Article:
15. 15. Prioritizing TOD InvestmentsStations served by multiple rail lines:• Hoboken Terminal: 9 [7 commuter rail lines + PATH + HBLR] (+ Raritan Valley)• Secaucus Junction: 8 [all commuter rail] (+ Raritan Valley)• Newark – Penn Station: 5 [3 commuter rail lines + PATH + Newark light rail]• Newark - Broad St.: 4 [3 commuter rail lines + Newark light rail]• Trenton: 3 [NJT Northeast Corridor + SEPTA + River Line]• Camden - Walter Rand Transp. Ctr.: 2 [River Line + PATCO]• Lindenwold: 2 [PATCO + Atlantic City commuter rail line]• Newport/Pavonia (Jersey City): 2 [HBLR + PATH]• Newark Airport, North Elizabeth, Elizabeth, Linden, Rahway: 2 [Northeast Corridor and North Jersey Coast]• 10 stations served by both Morristown and Gladstone branches of M&E• Pennsauken Transit Center – to be located at crossing of River Line and Atlantic City commuter rail line
  16. 16. Population density (2009) > 20,000 per square mile in station area• 9th St. (HBLR) [Hoboken]• 2nd St. (HBLR) [Hoboken]• Hoboken Terminal• Harborside (HBLR) [Jersey City]• Grove St. PATH [Jersey City]• Lincoln Harbor (HBLR) [Weehawken]• Bloomfield Ave (Newark Subway) [Newark]• Journal Square [Jersey City]• Harsimus (HBLR) [Jersey City]• Park Ave (Newark Subway) [Newark]• Orange St. (Newark Subway) [Newark]• Elizabeth
  17. 17. > 15% vacant housing units in station area (excluding shore towns)• Entertainment Center (River Line) [Camden]• Asbury Park• Aquarium (River Line) [Camden]• Walter Rand Transp. Ctr. [Camden]• Cooper St. (River Line) [Camden]• City Hall PATCO [Camden]• Trenton• Hamilton Ave (River Line) [Trenton]• East Orange• Atlantic City• Park Ave (Newark Subway) [Newark]• Garfield Ave (HBLR) [Jersey City]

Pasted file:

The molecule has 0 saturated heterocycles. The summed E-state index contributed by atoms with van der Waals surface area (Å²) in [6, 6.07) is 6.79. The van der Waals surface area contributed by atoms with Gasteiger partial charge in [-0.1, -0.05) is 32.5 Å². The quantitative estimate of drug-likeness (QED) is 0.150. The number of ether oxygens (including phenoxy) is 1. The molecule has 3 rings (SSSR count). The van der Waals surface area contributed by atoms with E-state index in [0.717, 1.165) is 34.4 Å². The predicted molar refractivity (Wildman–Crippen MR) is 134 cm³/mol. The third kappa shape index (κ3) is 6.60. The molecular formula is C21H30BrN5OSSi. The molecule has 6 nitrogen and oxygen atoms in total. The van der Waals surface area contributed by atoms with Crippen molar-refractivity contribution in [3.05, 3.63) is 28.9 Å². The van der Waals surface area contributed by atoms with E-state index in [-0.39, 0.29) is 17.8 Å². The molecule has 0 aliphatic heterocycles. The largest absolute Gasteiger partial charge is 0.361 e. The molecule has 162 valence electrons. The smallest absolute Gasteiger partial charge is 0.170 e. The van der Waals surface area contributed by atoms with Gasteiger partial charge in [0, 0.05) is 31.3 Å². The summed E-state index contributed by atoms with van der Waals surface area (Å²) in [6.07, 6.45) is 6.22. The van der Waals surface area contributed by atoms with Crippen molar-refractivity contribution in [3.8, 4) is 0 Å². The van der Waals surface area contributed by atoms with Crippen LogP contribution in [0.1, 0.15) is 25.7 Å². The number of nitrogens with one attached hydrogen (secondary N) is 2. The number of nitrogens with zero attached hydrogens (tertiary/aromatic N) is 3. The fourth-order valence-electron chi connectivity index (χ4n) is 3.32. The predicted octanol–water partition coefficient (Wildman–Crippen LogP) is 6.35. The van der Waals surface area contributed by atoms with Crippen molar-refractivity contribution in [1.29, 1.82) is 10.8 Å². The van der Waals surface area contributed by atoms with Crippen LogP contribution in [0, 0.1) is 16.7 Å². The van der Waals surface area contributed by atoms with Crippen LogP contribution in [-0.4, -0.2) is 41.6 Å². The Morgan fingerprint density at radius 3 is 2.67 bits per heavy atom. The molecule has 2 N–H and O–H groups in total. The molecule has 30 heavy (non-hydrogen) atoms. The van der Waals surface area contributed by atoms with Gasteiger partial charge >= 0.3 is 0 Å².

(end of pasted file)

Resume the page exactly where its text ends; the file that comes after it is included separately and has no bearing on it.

18. 18. > 45% of households in station area having zero vehicles available• Warren St. (Newark Subway) [Newark]• Washington St. (Newark Subway) [Newark]• Newark Airport [Newark]• Norfolk St. (Newark Subway) [Newark]• Military Park (Newark Subway) [Newark]• Journal Square [Jersey City]• Paterson• Newport / Pavonia [Jersey City]• Newark – Penn Station
  19. 19. Prioritizing TOD Investments Can we be systematic about prioritizing candidates? YES
  20. 20. Thank you! Tim Evans Director of Research timevans@njfuture.org New Jersey Future 137 W. Hanover St. Trenton, N.J. 08618 609-393-0008 ext. 103http://www.njfuture.org